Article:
Mar 7, 2011

APEC: Day 1

So I was lounging around my hotel room and I thought I would do a blog entry per day while I am attending the Applied Power Electronics Conference (APEC). These entries will be more for myself then to convey any concepts or discuss any technology in particular. Each day of the conference is a little different so I am hoping to get a little variety in the entries.

Today, things started at 9:30 am with registration. I took a few pictures of the APEC schwag they gave me in my welcome bag. Most of the packet contained the presentations given over the first two days in three giant books.

 Figure 1. The APEC 2011 Conference proceedings
They also threw in a nice looking flash drive with the APEC logo. Apparently, however, it seems its merely a prop because I can’t get my computer to recognize the drive.

 Figure 2. Bogus APEC drive

The first seminar I went to today was called “Introduction to Microcontrollers” with speaker Robert White. An MIT graduate, White now works for Embedded Power Labs designing digital control loops for power supplies. The lecture was about 2.5 hours long and worth every second. I was very surprised to find out how much I already knew about microcontrollers compared to the senior design engineers attending the presentation. White covered most of the topics I have spent the last year or so reading about including: RISC vs CISC, clock speed vs instruction speed, addressing, architectures, and digital controls. For me, this lecture was more about filling the in gaps then learning anything revolutionary. I think I got more out of this lecture though than I would have going into one where I was less familiar with the subject matter mostly because I have practical experience with microcontrollers.

The second lecture I attended was called “LED Lighting: Trends, Standard, Optics, and Power Electronics Drivers”. This was actually a last minute change based on the material I was reading in the books. For the last three months, I had been planning to attend “Using Digital Signal Controllers to Implement Switch Mode Power Supplies”. I wanted to stick with the idea of going to lectures where I have practical experience so I thought LEDs would be appropriate. Ultimately, the lecture was a wakeup to how much I don’t know about LEDs. Designing with these simple devices is far more complicated for even general purpose lighting then I ever imagined.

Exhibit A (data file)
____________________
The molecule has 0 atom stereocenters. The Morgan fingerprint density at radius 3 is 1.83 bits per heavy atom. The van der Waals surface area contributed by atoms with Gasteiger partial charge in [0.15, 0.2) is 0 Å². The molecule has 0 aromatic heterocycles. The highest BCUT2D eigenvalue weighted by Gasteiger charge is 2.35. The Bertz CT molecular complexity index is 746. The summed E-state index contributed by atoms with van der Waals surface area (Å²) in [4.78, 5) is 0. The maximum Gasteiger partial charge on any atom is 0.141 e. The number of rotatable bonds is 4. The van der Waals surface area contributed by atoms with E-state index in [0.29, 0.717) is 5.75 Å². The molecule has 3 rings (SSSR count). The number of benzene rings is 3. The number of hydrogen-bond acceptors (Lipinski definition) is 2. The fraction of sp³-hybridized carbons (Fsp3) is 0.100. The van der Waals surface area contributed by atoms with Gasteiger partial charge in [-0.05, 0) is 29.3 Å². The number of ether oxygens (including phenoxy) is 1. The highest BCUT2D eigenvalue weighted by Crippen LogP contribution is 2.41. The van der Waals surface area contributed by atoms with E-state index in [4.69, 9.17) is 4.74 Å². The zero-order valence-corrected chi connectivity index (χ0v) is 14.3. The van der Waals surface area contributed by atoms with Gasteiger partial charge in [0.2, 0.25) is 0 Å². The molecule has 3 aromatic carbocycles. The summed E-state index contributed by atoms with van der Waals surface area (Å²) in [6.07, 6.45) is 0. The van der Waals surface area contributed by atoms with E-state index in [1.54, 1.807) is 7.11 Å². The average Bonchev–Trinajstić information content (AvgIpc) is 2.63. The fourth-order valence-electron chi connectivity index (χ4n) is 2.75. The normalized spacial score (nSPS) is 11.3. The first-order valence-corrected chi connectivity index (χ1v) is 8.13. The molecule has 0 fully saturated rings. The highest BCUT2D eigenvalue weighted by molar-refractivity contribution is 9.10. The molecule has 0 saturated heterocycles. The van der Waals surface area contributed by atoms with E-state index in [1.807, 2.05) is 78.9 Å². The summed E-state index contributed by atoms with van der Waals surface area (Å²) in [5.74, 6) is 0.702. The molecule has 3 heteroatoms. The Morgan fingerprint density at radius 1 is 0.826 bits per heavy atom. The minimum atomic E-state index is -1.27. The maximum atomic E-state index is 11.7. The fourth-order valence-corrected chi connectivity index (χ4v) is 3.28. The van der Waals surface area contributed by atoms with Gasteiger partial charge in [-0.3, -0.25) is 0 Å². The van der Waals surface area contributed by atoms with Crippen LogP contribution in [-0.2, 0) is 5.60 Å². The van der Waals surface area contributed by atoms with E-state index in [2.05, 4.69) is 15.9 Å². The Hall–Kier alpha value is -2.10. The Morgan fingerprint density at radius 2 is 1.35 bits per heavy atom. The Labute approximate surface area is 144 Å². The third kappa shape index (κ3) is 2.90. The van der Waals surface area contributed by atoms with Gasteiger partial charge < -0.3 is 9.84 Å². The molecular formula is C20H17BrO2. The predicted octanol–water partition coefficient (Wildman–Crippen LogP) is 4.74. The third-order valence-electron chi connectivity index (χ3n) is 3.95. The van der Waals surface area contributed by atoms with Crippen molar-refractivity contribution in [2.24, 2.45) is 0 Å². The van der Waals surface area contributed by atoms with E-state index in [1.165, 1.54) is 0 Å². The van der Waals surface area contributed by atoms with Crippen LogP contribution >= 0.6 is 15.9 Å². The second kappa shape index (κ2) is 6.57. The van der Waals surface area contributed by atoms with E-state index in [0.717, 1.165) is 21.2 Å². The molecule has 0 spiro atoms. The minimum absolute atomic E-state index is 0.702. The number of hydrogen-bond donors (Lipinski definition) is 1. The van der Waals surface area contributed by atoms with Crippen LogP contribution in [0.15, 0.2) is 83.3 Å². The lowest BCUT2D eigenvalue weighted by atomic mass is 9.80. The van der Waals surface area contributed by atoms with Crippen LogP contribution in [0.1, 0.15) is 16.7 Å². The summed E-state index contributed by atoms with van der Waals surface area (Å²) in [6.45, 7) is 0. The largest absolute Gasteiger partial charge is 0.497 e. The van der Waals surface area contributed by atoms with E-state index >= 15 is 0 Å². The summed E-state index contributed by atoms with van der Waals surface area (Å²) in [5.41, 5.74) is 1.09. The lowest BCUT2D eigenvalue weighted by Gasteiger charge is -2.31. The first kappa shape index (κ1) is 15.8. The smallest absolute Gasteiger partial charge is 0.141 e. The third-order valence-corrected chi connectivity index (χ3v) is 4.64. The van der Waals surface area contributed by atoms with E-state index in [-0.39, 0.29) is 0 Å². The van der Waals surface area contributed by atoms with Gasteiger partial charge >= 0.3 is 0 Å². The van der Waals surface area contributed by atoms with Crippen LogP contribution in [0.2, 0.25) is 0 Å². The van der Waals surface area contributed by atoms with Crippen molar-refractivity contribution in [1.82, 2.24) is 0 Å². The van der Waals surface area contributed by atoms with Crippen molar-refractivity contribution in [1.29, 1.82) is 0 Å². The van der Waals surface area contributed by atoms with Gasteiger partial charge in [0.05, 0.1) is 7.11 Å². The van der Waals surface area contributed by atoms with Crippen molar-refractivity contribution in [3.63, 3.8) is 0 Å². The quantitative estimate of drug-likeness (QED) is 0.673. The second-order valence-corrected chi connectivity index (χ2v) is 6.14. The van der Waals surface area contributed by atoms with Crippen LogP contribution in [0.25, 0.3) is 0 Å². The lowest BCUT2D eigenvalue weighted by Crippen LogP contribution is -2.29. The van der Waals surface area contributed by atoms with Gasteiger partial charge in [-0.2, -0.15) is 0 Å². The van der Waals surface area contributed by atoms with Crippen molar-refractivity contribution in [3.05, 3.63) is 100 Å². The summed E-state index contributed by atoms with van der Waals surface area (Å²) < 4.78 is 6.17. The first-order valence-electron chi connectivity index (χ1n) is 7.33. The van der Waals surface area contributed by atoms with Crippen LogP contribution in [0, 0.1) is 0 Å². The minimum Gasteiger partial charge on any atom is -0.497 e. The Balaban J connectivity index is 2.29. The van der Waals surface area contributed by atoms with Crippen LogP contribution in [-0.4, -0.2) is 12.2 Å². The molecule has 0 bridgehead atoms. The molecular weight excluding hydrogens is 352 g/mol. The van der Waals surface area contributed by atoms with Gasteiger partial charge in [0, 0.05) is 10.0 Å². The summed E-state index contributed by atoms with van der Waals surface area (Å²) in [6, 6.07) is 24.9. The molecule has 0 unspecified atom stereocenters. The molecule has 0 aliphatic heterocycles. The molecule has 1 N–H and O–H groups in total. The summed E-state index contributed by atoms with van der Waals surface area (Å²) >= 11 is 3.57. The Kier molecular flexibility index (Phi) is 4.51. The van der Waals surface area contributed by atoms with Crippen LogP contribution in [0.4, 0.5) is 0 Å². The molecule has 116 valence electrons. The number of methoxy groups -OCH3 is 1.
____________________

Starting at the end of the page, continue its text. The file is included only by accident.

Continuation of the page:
Lighting makes up about 20% of the national energy consumption in the United States so any efficiency improvement that can be made to the designs could potentially save billions (yes billions) of dollars a year. As of right now, a 7W LED bulb can produce the same amount of light, measured in lumens, as a 40W incandescent bulb with 20% efficiency. The incandescent efficiency is around 8%. The difficulty with the implementation of LED bulbs is the infrastructure we have spent the last 100 years developing. The United States is set to handle Edison sockets in nearly every commercial lamp. However, including power electronic driver circuits and necessary heat sinks into an Edison socket form factor is challenging.

In his lecture, Dr. Brad Lehman from Northeastern University discussed the ways engineers are overcoming these challenges. In addition, he covered tons about optics and discussed his personal research into biological effects of high frequency LED pulses. Overall, it was a bit more dense than the microcontroller lecture but for more eye-opening. When I do a blog on LEDs, I may need more than one entry now.

I am off to a good start during this conference. I actually managed to give out a business card too so that was pretty cool. We will see what tomorrow has to offer. Until then, yvan eht nioj!


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